Thursday, February 2, 2023

Feast of the Ass

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Right when you think that things cannot be more ridiculous when it comes to Christianity, one comes to know about the Feast of the Ass! Up to the 15th century, the ancient Christian holiday known as the Feast of the Ass was celebrated on January 14 every year. It was predominantly observed in France as a way to honour the “Ass” that accompanied Mother Mary after the birth of Jesus Christ from Israel to Egypt. At that time, the Holy Family was attempting to flee from King Herod the Great’s execution of young infants.

(PC- Heritage at Great St Mary’s)

It was first observed predominantly in France as a byproduct of the Feast of Fools, which commemorated biblical events involving donkeys, particularly the one onwhich the Holy Family was transported into Egypt following the birth of Jesus by a donkey.
The feast gradually vanished in the second part of the 15th century, at the same time as the Feast of Fools was outlawed. It wasn’t viewed as being as offensive as the Feast of Fools.

The Celebrations

It is thought that the Roman pagan celebration of “Cervulus” served as the inspiration for the Feast of the Ass. On that day, a girl would ride a donkey through a town to a church. People would chant songs about her carrying a child or being pregnant as she cycled through the streets.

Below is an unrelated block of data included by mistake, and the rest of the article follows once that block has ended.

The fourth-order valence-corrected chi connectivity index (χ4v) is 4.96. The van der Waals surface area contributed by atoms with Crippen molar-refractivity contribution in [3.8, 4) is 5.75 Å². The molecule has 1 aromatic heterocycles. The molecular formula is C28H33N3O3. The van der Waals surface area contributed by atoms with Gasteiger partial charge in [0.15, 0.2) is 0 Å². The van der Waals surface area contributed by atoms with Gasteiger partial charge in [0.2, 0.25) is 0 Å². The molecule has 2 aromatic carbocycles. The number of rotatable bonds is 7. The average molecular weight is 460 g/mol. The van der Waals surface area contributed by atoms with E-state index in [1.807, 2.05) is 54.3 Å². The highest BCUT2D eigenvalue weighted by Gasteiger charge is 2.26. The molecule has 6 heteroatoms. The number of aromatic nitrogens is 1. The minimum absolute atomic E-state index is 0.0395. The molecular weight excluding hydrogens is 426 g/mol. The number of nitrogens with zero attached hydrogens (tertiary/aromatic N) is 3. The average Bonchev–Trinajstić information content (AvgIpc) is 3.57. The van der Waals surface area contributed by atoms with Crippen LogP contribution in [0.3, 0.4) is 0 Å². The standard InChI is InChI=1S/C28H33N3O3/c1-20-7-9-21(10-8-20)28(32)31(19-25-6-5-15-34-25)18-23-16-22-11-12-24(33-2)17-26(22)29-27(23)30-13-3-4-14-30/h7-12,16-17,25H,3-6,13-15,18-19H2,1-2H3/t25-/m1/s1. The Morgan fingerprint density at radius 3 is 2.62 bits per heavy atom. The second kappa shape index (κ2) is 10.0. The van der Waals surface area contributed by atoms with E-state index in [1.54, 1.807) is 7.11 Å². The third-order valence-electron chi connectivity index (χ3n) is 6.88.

(PC – History and Headlines)

The donkey was fed and given water once it arrived at the church, and it then sat close to the altar for the ceremony. The congregation would “hee-haw” or bray in response to the priest, and occasionally the priest would bray as well, notably all the “asses” particularly participated in one form or the other! Northern French city Beauvais had notably boisterous Assfest celebrations.

Condemnation of The Feast of the Ass

The Feast of the Ass fell out of favour as soon it rose and was celebrated with the “asses” all around. The Catholic Church viewed it unfavourably. Accordingly, the tradition was abandoned when, near the end of the 15th century, the Catholic Church denounced the “Feast of the Ass” and “Feast of the Fools” as being “improper, excessive, and blasphemous.”

Donkeys once had significant symbolic and spiritual meaning. They are seen as the representation of human suffering and salvation in Christianity (New Testament). They have a sophisticated sense of self-preservation and are famed for their resistance.

Conclusion

Though a very appropriate and worthy celebration, the Feast was shut down as blasphemous and the world is left with one less ridiculous event to look upon. However, this does explain why the “ass” is such an important means in all the Christian tales and stories. They could’ve used a Horse also but we can hold back on the logic of it for some other time!

(PC – Southern Fried Catholics) 

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